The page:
Patchwork of jokes over a skeletal novel

Learning from his experience at the consulate in Chennai, where the officer calls him Blue Submarine and Bald Superman, Balasubramiam2 as his friends call him, wisely changes his name to Bill Balasubramiam. To fill the void in his lonely life, Bala gets a dog he names ‘America’.

But soon, he feels the need for a wife and decides to find one for himself rather than be stuck with his parents’ choice. So Bala gets himself a ‘how to’ book and sets about implementing its suggestions, wooing ladies with naive ingenuity. He sends flowers to Brooke, the hot blonde at the local supermarket store, only to find out that the flowers didn’t reach her after all; the tag on her chest that Bala thinks is her name turns out to be a product ad.

He signs up for a biking event hoping to find the woman meant for him, but Sandra the brunette is already taken. He joins a book reading club only to be surrounded by women on the other side of 40. There are a couple of near misses — or, shall we say ‘near missus’ as Bala would have called them — but misses they remain. Finally, Bala finds his perfect woman in a schoolmate with whom he has not been in touch for a long time.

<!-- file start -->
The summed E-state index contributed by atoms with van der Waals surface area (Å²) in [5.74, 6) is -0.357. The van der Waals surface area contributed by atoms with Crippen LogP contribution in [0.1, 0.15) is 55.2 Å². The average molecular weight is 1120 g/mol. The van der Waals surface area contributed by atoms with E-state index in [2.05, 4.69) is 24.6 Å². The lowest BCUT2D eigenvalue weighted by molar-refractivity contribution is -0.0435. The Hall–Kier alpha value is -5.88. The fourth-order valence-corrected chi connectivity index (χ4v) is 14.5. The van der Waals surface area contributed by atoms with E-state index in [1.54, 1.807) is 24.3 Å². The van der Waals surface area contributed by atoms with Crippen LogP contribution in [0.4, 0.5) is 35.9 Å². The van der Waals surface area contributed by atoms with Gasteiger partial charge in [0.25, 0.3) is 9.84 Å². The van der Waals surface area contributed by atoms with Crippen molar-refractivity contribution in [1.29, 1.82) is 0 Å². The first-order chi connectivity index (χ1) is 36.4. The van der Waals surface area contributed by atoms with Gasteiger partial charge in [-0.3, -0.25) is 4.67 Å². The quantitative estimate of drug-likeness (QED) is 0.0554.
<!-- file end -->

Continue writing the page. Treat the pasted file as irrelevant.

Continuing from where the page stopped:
Bala Takes The Plunge is labelled ‘Fiction/Humour’ by the publishers. The former is really an excuse for the latter. It falls into  the  joke book genre. The plot is very thin but the one-liners and puns come thick and fast, a few of them laugh out loud, most others puerile. In any case, the book suffers from an overdose of jokes.

A few less and who knows, maybe the reader may have actually enjoyed and retained the better ones. A rickety plot makes it inevitable that too much happens at the end, when all too suddenly, the tap of PJs discharges some mush before whistling dry altogether.

It is doubtful if analysing characters in such a book is of any use but the way Bala’s Appa is portrayed is ridiculous. He is supposed to be a civil engineer from the College of Engineering, Guindy, but the poor fellow is made to spout inanities all the time. For example, he says ‘Masterji Seth’s Institute of Technology’ for ‘Massachusetts of Technology’.

A few seconds later he holds forth in jarringly good English to discourage his son from film making, ‘You can ... show everyone how I am designing bridges that will be able to survive any amount of flooding.’ Come on! That’s double jeopardy for both Appa and us!

Bill Bala goes through life philosophically, always guided by the wise words of Rajinikanth. Rajini speaks to us through Bala, ‘Self control is needed. You can’t scream’. As we read Bala Takes The Plunge, we would do well to hear and heed. Melvin Durai can do better. He must.

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